Primary Posture Applications
We use a multitude of applications per day. Each of them captures some level of attention and interaction. Alan Cooper coined the term Application posture, with the mainly used application being the sovereign application. I personally like the term primary posture application better and will use it in this post
Since users spend most of their time in it, there's a willingness to become "senior intermediate experts". Shortcuts are learned, workflows get shared and a deeper understanding is desired. Depending on the nature of your work, very different application are your primary
- for a graphic desiger it might be GIMP or Inkscape
- a vlogger spends lot of time in OBS
- The controllers spend their days in spreadsheets
- The sales manager in CRM
- Operations is fond of ERP
- eMail and chat are strong contenders too
- the Scrum master lives in Jira, while developers on the command-line and IDE
Primary posture by association
To cover anything else, aggregators were used. Trailblazer here was the Lotus Notes Client: One did everything in Notes, the main job and all the auxiliary and transient would be there. This consistency was attempted to recreate using portals and intranets (for inspiration what intranets can achieve, head over to The Nielsen Norman Group).
You need to complete a task fast and want effortless results. An auxiliary posture helps with that. Adding an appointment in a calendar, booking a ride share, filing tax returns.
Auxiliary applications with a primary posture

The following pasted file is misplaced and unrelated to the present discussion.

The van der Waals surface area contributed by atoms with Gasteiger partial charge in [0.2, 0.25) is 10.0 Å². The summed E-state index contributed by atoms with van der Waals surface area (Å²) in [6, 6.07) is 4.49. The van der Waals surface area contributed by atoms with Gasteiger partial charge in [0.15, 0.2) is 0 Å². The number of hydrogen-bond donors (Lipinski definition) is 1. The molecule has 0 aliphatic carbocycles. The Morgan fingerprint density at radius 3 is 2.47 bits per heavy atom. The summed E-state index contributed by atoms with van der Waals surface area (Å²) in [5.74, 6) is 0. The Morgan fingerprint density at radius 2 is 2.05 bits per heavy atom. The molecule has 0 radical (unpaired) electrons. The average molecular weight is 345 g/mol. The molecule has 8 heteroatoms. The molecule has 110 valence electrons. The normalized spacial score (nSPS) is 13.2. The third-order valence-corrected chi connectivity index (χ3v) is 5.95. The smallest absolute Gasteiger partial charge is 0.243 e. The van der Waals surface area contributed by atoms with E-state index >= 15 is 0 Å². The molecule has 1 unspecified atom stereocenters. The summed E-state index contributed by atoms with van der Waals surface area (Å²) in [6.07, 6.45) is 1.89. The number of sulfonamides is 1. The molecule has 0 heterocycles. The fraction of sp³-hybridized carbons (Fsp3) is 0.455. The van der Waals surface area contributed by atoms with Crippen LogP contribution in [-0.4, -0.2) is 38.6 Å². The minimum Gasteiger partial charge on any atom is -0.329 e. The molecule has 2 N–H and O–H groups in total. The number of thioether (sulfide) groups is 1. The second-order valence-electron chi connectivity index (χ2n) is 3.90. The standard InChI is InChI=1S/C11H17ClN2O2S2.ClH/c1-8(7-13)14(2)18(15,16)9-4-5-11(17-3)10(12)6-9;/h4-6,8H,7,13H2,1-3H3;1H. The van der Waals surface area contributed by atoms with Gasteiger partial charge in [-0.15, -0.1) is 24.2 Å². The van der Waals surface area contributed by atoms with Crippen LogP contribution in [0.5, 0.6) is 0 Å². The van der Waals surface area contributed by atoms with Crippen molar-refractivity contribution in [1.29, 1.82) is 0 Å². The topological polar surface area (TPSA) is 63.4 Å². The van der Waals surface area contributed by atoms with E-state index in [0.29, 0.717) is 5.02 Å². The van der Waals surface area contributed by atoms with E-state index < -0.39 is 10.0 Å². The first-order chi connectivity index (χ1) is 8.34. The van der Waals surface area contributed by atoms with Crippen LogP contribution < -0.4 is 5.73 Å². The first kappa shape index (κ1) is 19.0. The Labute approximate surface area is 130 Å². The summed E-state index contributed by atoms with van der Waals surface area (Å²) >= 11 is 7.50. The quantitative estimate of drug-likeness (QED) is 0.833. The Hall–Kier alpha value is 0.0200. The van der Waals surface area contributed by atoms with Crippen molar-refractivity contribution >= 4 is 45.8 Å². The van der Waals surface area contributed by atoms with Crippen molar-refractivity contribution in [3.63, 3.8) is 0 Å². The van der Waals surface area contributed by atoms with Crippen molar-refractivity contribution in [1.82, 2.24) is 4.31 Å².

One's primary application is another's auxiliary. This is a huge problem especially for bespoke applications. Typically they are comissioned by departments who will use them in "primary posture" (e.g. the leave management system gets commissioned by HR). The leave administrator will happily learn all bells and whistles, while mortal users are irritated by the complexity. I recall working on a leave management system where the initial application form had over 30 fields to cover all eventualities. We were able to convince the application owner to take a 2 form approach: the initial form had: coming, going, type of leave and optional "on behalf". 2 buttons were offered: "more" and "submit". "More" would lead to the 30+ fields form. We monitored usage for 6 month. Not a single time the larger form was submitted.
To avoid the primary auxiliary trap, a clear API that separates UI from business logic helps. It allows to build smaller front-ends that are auxiliary in nature but don't compromize integrity. OpenAPI is your friend